I. Race and Gender
A. Ibn Battuta’s Mali (1352)
B. Michel Montaigne’s Of Cannibals (1575)
C. Sor Juana Inez de la Cruz’s The Poet’s Answer to the Most Illustrious Sor Filotea De La Cruz (1691) D. Lady Mary Montague’s The Turkish Embassy Letters
E. Mary Wollstonecraft’s Chapter 13 from A Vindication of the Rights of Woman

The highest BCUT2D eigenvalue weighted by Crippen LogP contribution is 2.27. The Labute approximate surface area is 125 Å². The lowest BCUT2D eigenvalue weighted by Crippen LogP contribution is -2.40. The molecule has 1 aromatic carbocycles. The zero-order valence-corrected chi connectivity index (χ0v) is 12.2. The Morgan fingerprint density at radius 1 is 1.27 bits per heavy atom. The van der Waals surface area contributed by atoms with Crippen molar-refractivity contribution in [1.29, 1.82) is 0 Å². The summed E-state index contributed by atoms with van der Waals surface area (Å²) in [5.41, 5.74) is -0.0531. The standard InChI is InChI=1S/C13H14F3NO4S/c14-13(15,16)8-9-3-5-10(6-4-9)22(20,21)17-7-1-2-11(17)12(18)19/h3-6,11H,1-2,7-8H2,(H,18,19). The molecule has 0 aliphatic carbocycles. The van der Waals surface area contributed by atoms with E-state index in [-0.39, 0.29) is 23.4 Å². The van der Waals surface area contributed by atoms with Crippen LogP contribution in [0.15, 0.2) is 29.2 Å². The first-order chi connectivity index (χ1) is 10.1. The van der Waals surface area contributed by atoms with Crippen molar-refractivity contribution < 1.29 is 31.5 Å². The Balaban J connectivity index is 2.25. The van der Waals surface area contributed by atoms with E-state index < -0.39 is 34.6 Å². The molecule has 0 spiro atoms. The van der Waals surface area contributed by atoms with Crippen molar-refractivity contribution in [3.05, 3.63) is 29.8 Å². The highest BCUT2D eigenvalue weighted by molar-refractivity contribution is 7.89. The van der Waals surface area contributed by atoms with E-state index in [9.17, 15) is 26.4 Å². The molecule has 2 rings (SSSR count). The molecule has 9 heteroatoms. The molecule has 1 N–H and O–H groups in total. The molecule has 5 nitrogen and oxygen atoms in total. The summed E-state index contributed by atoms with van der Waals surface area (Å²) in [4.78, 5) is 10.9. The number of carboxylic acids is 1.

A. The readings listed above are all pertinent to either race or gender. What sets these apart, though, is the overall tone of the authors. All of these readings are observations. Judgment is passed at times, but that is primarily due to the differences between the author’s own life and the way of life that he or she is describing. Race and gender is the first category of readings because it cannot be changed or altered, it simply is what it is. Ibn Battuta’s Mali best encompasses this category because of the genuine interest he had in his observations. He describes things about the people of Mali that are praiseworthy as well as things that he dislikes about their way of life, giving the entire work brilliant objectivity. Something that he praises about the culture is “the small number of acts of injustice that take place there [in Mali], for of all people, the Negroes abhor it [injustice] the most.” He also appreciates the religious customs of the culture and identifies with the importance of religion, but admires the dedication the people of Mali have to their God. Something that Battuta criticizes is that all women appear before men naked. “On the twenty-seventh night of the month of Ramadan, I saw about a hundred female slaves come out with the food for the sultan’s palace, and they were nude.” The failure of the women of Mali to be conservative bothers Battuta, but he still states everything as an observation rather than a judgment. Mali represents this category the best because, like Montagu and other authors, there is passion behind the writings but the author’s purpose is to state what was happening at the...
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